On 11th August 2018, Colin Rutherford from Irvine, a well-known and respected character amongst the Scottish motorcycling community, was killed when a tractor driver pulled in front of the Harley Davidson he was riding. Colin had more than 45 years’ experience of riding motorcycles. Friends would describe him as a defensive rider, someone who could read road conditions and potential hazards and who rode accordingly.
61 yr old William Dykes from Eaglesham, who was driving the tractor and towing a trailer failed to keep a proper lookout for oncoming traffic and crossed onto the opposite carriageway on the A77 while turning into an access road to Floak Farm. Despite Colin’s experience, there was no way he could have anticipated the actions of Mr Dykes which was confirmed by a witness and the police assessment of the incident.
Colin was thrown from his motorcycle as a result of the collision caused by Mr Dykes and died at the scene.
Kilmarnock Sheriff Court heard that Mr Dykes, along with others, fought to revive Mr Rutherford using CPR techniques until paramedics arrived, but despite all their efforts, Colin died at the remote scene.
William Dykes admitted driving without due care and attention and causing Colin’s death.
Mr Dykes was charged with Causing Death by Careless Driving. This is a relatively new offence introduced by s20 of the Road Safety Act 2006 where cases are prosecuted under s2B of the Road Traffic Act 1988. For a conviction to follow, the standard of careless driving has to fall below what would be expected of a competent and careful driver and this careless or inconsiderate driving must have caused the death of another.
Prior to this legislation being enacted in the Scottish Courts, Sheriffs were unable to take the consequences of careless driving into account in their sentencing. This crime attracts obligatory disqualification and has a maximum penalty of five years imprisonment.
Gordon Nicol, Dykes’ Lawyer, could not explain why his client had failed to see the motorbike, especially after police reconstructions estimated that Mr Dykes had between 9-10 seconds to see the motorcycle ridden by Mr Rutherford approaching him along a straight piece of road with its headlight on. He acknowledged it was an awful moment of inattention that Mr Dykes would have to live with for the rest of his days.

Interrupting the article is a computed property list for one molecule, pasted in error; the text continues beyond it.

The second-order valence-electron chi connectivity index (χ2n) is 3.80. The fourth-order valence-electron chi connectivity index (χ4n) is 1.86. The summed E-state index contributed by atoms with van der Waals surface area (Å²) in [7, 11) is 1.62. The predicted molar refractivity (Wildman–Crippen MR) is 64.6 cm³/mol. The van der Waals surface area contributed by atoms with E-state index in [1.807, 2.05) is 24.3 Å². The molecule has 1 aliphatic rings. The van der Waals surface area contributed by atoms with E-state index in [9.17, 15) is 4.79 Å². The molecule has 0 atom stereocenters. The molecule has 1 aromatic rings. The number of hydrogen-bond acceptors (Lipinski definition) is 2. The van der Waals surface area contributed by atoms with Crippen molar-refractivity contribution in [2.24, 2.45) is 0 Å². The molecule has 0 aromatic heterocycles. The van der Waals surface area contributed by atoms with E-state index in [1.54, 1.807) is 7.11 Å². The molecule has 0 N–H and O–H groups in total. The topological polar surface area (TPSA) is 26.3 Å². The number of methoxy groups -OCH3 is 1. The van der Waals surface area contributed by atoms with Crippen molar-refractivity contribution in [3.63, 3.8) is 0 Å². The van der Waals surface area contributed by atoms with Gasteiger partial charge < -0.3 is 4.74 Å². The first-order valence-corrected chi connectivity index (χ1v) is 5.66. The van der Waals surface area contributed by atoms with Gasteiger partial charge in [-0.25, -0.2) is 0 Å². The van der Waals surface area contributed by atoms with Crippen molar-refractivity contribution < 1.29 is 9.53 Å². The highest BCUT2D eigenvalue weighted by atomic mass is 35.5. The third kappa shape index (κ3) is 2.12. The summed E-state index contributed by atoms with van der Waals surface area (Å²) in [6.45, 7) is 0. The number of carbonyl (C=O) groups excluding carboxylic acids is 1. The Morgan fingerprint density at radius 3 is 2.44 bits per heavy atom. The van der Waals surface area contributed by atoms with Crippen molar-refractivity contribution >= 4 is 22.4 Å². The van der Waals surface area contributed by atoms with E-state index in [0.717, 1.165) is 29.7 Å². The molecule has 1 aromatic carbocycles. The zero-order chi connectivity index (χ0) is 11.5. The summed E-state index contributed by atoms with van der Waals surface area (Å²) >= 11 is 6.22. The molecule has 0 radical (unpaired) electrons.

The court passed a sentence on Mr Dykes of a six-month curfew tagging order between the hours of 5pm and 5am which requires him to stay at his home address during these hours, 200 hours of community service unpaid work, disqualified from driving for three years and at that point he will then be required to pass an extended driving test in order to regain his licence.
Sheriff Elizabeth McFarlane said that Mr Rutherford's death had left a "massive void" in the lives of his wife, family and friends. She accepted that Mr Dykes would have to live with the fatal consequences of his actions every day and would continue to do so for the rest of his life. She concluded that despite the tragic consequences, taking account of Mr Dykes previously unblemished record and comments from the victim impact statements provided by Mr Rutherford’s wife and family, she did not believe it necessary to impose a custodial sentence on him.
Throughout the entire criminal proceedings, the Rutherford family showed tremendous dignity and respect. The Road Traffic Fatalities Investigation Unit within the Crown Office and Procurator Fiscal Service should also be commended for their communication and empathy shown to Mr Rutherford’s family during what is always a very difficult time.
Understandably, Maureen is devastated and not a day goes by when she doesn’t think of her beloved husband and mourns for him. Colin’s parents, brother and sister will never get over their loss. The Rutherford family dealt with their pain with composure, and even displayed an element of empathy for Mr Dykes by understanding that he didn’t intend what happened. A life was lost and, lives have been turned upside down. The tragedy could so easily have been avoided with a second glance. William Dykes will have to live with killing a man due to a moment of negligence for the rest of his days. The family accepts the sentence given the circumstances, but the message from them to all drivers and motorcyclists is to watch out for each other at all times, especially at road junctions.